...My response to Kevin DeYoung's Ten Reasons to Believe in a Historical Adam.
Here's a little teaser:
(DeYoung) 10. Without a historical Adam, Paul’s doctrine of the second Adam does not hold together.
While doubtless Paul did believe in the historicity of Adam, this belief is really not relevant to the way he uses the Adam-story in Romans 5 or even to the theological point he is making. Stated in a slightly different way: if it turns out that Paul was mistaken to believe that Adam really existed, why would it matter?
Regardless of historicity or even Paul's assumption of it, his use of the Adam-story is metaphorical and typological, akin to the way the author of the Book of Hebrews employs the figure of Melchizedek in Hebrews 7. Even assuming that Melchizedek was a historical person, are we really compelled to believe that he is "without father or mother or genealogy, having neither beginning of days nor end of life" (Heb. 7:3)? Or, rather, is the story of Abraham's encounter with the shadowy figure of Melchizedek in Genesis 14 a fitting type or metaphor to illustrate a theological truth about Christ's eternal priesthood?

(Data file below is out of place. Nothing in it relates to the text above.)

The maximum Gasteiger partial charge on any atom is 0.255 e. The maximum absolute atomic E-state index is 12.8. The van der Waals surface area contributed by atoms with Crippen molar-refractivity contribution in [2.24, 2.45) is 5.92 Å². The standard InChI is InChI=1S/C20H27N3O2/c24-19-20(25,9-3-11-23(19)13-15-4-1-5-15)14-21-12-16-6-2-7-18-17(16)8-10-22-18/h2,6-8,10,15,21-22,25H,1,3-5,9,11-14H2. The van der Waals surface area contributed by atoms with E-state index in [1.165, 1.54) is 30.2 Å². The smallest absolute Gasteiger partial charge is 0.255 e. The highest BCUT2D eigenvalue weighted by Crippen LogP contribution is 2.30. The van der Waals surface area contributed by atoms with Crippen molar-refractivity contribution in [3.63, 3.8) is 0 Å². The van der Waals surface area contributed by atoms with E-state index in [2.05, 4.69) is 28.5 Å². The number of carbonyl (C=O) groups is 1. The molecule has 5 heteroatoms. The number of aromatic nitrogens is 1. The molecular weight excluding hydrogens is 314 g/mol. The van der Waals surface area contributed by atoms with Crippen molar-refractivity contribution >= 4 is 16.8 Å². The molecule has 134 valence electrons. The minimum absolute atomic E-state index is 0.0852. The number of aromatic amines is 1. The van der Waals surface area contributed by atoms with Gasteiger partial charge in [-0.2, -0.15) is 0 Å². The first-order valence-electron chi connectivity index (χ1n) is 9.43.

[To be developed and continued...]